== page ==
Q: About mobile technology, do you think that smartphones will suppress desktop computing?

What is the future of mobile vs desktop computing in business? What do you think about programming in mobile in the future? —danielscarvalho

SW: For myself, I really like having a keyboard that I can type fast on. Our Wolfram Cloud app runs fine on a smartphone, and lets you bring up a notebook and do programming. In a few emergency situations I've used this, and it's worked better than I expected. But I can't see myself forsaking a keyboard for serious work.

I guess the real question is: can things be reduced to point-and-click and/or menus, etc., or is more linguistic communication necessary. I strongly believe that for any form of rich expression, one needs linguistic communication. For natural language, it's conceivable to use voice. We've done some experiments on voice-based Wolfram Language programming, but we haven't figured it out. (OK, there is one case of that I've seen: I visited a group of 11-year-olds who'd learned Wolfram Language and were actually able to fluently speak it to each other ... and were pretty disappointed that I couldn't immediately understand what they were saying...)

Q: Hey Dr. Wolfram; Huge fan of your software. What do you feel about complexity after 30 years of developing a system? That is, by the way longer than I have been alive lol —TheJoy-

SW: This is a confusing question for me, because I've worked a lot on complexity in science (and the launching of "complexity theory" back in the early 1980s etc.) But I'm guessing you mean: complexity of a software system.

It's very important that Wolfram Language is based on a small number of powerful principles (e.g. "everything is a symbolic expression"). It's a lot of work to keep everything coherent, and aligned with the principles, and that's a big part of how I've spent my past 30 years. But by keeping that coherence one builds something extremely powerful ... where all the pieces fit together (connect image computation to graph theory to ...). It's what's allowed us to continually accelerate the development of WL.

Q: Are there any possibilities of your computational engine's capabilities to be used in fields such as molecular simulations, gene sequencing and analysis. etc? Or maybe quantum simulations?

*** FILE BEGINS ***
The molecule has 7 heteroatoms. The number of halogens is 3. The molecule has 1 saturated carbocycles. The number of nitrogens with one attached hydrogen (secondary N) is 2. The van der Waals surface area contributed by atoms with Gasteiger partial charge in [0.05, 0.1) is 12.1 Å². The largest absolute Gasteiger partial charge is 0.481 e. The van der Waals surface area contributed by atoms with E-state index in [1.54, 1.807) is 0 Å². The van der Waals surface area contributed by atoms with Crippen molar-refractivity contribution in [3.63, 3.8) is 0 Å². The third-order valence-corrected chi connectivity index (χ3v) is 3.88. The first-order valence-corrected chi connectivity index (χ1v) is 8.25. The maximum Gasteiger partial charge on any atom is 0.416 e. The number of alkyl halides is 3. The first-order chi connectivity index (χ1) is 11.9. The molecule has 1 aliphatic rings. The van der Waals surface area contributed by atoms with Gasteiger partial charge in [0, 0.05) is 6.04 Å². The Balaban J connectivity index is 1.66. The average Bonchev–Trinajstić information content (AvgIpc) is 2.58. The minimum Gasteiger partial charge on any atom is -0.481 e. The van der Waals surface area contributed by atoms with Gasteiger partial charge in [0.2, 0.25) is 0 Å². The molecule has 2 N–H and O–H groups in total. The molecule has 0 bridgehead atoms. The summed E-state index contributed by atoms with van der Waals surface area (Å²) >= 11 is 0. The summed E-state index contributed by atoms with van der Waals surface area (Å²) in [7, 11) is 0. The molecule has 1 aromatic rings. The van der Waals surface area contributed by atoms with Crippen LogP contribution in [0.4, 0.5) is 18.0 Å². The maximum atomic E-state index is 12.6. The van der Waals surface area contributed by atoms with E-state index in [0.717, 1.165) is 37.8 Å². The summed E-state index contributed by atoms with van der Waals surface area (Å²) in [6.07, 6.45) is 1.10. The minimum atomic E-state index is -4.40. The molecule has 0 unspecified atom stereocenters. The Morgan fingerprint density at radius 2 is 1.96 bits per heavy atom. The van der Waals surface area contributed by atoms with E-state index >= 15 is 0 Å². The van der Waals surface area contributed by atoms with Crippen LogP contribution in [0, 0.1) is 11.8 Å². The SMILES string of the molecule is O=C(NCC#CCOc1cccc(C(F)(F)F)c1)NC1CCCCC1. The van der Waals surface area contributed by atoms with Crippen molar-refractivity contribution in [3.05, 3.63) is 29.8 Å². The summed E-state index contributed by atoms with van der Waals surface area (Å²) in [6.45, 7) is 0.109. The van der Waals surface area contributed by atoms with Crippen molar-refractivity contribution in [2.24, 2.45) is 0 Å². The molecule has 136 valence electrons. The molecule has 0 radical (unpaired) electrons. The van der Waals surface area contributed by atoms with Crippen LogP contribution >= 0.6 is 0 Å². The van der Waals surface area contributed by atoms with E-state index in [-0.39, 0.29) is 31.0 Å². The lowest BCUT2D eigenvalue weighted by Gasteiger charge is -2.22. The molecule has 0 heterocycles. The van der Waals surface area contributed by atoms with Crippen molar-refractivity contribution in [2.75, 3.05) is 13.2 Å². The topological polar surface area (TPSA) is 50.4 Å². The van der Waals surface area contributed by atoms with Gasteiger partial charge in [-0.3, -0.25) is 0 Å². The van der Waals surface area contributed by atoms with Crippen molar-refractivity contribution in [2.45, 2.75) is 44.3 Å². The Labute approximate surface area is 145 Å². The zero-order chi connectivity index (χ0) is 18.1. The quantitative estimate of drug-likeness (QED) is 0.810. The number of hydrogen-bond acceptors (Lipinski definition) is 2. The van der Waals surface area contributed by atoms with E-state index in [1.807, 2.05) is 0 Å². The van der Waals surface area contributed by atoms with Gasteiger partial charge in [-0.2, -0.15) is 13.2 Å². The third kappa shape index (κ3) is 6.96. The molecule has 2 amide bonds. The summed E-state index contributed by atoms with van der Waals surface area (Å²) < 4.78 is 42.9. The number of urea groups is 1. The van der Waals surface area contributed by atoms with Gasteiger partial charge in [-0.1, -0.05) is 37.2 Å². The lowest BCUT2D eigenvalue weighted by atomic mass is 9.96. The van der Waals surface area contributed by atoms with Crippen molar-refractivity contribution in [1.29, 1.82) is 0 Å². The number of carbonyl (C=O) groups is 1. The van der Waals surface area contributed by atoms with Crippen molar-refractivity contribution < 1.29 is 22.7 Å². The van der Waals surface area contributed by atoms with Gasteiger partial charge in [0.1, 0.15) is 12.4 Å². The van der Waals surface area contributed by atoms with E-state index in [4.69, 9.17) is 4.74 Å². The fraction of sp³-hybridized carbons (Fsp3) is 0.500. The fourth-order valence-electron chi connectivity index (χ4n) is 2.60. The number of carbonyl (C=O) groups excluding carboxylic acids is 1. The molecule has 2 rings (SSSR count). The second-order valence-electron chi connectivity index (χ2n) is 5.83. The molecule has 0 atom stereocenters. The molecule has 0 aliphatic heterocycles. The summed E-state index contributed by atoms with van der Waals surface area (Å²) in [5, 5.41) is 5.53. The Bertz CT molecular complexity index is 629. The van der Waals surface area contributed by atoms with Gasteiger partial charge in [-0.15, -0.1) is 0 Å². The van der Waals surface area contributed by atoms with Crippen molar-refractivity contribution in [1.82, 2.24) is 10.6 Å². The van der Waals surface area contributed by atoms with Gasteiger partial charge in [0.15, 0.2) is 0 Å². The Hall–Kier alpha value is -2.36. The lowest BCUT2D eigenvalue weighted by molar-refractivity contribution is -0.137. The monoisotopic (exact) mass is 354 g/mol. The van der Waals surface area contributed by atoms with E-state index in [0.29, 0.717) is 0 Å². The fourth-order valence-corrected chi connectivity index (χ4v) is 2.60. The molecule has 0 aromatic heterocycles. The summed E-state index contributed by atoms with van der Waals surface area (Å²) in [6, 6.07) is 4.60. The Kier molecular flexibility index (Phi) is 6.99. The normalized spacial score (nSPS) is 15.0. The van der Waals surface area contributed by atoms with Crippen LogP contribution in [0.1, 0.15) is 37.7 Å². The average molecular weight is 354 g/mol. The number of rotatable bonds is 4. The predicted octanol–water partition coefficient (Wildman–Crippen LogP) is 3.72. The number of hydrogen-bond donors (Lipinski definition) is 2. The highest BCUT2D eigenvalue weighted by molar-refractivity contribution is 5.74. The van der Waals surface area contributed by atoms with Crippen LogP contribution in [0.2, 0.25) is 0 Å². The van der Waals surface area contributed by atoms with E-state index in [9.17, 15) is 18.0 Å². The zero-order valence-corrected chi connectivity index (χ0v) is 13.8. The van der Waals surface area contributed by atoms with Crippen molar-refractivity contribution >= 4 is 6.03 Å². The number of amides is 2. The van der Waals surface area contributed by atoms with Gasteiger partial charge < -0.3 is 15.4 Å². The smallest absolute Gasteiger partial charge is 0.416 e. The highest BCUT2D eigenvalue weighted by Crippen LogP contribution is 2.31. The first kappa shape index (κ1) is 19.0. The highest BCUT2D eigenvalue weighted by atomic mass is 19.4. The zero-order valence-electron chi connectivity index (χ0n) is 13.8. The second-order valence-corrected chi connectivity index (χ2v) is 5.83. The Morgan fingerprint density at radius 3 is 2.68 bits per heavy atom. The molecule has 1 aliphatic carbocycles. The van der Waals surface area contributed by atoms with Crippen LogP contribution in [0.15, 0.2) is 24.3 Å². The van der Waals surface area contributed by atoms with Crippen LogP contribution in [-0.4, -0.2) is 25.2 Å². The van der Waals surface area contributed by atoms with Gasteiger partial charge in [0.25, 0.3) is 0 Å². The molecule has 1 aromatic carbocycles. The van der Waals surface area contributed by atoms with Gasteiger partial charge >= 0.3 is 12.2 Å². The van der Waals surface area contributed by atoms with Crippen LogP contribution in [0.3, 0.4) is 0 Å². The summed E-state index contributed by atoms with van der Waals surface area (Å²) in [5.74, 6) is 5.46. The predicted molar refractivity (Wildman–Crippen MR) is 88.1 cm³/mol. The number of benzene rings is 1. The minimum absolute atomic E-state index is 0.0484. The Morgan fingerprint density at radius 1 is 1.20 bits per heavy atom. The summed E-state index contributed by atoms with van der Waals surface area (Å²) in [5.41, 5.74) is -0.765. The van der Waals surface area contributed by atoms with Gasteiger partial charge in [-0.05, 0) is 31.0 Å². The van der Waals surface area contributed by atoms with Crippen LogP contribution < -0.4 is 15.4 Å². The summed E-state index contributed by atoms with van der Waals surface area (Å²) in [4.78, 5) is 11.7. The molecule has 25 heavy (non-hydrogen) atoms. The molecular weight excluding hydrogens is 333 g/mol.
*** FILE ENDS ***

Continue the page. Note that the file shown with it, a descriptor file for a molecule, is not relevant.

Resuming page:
Does the underlying system in theory can support such type of calculations? —rahulnht

SW: Absolutely! In fact ... there are some interesting new things in these directions coming in our Version 12, which is just getting wrapped up now....

(We've had sequence analysis capabilities for a long time; I've even used it on my own genome. See also

By the way, if you want to see what's coming in V12 ... check out the 250 hours or so of livestreams I've done over the past year of our internal design meetings....

Q: Dr. Wolfram, you wrote a book called A New Kind of Science.

Many critics claimed it overhyped the principles that were stated in the book... specifically that the automata were not as powerful or as revolutionary as you claimed. You're were also criticized for being too egotistical and not giving enough credit to others who research similar ideas before you.

Looking back, do you feel that the book was overly ambitious, and promoted the automata principles too eagerly? Do you wish you had been more humble in the way you wrote the book? —noleander

SW: I've written about that e.g. in

It's really neat to see the ideas in my book become mainstream. And fortunately I'm enough of a student of the history of science that I find it interesting rather than infuriating to see what happens on the inside of "paradigm shifts"...

By the way, I'm pretty proud of the historical notes in my book ... and I don't know of any significant errors in them. By the way, correct history is hard to do ... but I always find it fun (e.g.